Skip to Content

Pecan Praline Sauce

Pecan Praline Sauce is all the goodness of a pecan pie trapped in a jar to be enjoyed all year long. Drizzle this sauce over ice cream, waffles, pound cake, or even brie and you’ll have the most-requested homemade gift made in your kitchen.

jar of pecan praline sauce

2 cups of corn syrup (dark, light or a combination)
½ cup water
1/3 cup dark brown sugar
1 1/2 cup pecan pieces
½ tsp vanilla
Yields approx 4 half-pints

ingredients for pecan praline sauce

Recipe for pecan praline sauce sourced from Ball’s Blue Book of Preserving

Oh this is a tasty one– not at all healthy–so if you are opposed to sugar and more sugar plus more than a few nuts and more sugar then you might not want to read another word… Ok, if you are still with me then here we go. I made jars of this Pecan Praline Sauce before Christmas and shared it with friends as gifts. I enjoy making gifts from the kitchen and one of my goals is to be able to share recipe ideas on this blog so that my friends have some options to turn to when it comes to using up all of these goodies. The best compliment you can receive after giving a gift like this is to receive the empty glass jar in return with a request for more!

The process is straight-forward. Mix the syrup and water in a saucepan. I used a Dutch oven and that worked nicely. There is not enough quantity of liquid that it will bubble up while boiling and jump out to burn you. With other jams and canning recipes you need to take that into consideration. (Yes, I learned the hard way!) Still, take care and wear long sleeves or a long oven mitt. Bring the mixture to a boil for one minute. Once you reduce the heat, stir in the pecans and vanilla and simmer for 5 minutes. The recipe calls for one cup but I found that to be a bit on the thin side. I doubled it and found that the ratio of syrup to pecans wasn’t quite right so I landed on a cup and a half which did the trick.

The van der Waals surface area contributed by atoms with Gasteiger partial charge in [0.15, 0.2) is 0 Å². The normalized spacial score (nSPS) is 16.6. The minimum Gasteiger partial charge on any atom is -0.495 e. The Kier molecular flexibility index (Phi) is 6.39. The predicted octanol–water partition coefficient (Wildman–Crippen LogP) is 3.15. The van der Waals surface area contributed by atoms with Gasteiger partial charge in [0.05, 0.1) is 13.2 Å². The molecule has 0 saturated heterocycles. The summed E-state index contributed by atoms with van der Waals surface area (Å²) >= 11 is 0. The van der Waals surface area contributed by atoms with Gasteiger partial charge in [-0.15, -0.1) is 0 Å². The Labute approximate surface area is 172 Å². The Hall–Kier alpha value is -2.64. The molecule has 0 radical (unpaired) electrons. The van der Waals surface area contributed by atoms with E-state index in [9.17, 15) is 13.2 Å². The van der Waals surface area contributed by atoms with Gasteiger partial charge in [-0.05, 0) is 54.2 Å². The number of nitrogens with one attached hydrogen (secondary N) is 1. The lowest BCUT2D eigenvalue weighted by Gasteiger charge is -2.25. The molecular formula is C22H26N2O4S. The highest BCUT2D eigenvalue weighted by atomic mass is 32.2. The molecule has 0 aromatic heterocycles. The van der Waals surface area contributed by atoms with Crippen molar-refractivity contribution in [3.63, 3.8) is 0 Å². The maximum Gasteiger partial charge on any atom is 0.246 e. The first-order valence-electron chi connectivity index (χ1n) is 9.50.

making pecan praline sauce
bubbling pecan praline sauce

If you want to can the recipe for pecan praline sauce, leave ¼ inch headspace and process for 10 minutes. At my altitude I needed to add another 5 minutes to the canning process. Be sure to make any such adjustments for your own kitchen. If you aren’t familiar with canning, this sauce is happy to be jarred and refrigerated.

jar of processed pecan praline sauce

A simple use for this sauce is the most obvious: pour it over vanilla ice cream. Another delicious option is to use puff pastry and brie cheese. Wrap the cheese and praline sauce in puff pastry and cook until golden.

finished product pecan praline sauce

Karen Harris

Monday 19th of November 2012

My grandfather loved this stuff, only where I'm from they call it pecan pie jam. I'm assuming it is the same thing. I have been planning a blog about it for some time now. I now know where to come for advice when I get read to make it. This looks so good.


Wednesday 11th of April 2012

I tried this same recipe. I love my Ball Canning book. Some of the recipes are a little above my skill level, like all the one with the pressure cooker. Have you tried Pressure Cooker canning? Sew Incredibly Crazy

Holly @ A Baker's House

Wednesday 11th of April 2012

Hi Amy, Yes-- I love the Ball canning book too! My mother-in-law sends me some canning recipes from England and the other book I use is one from Williams Sonoma. I do agree that Ball has the most variety and makes canning approachable. I have not tried the pressure cooker yet...I don't own one and it seems intimidating. Let me know if you get around to trying it, I'll need your advice!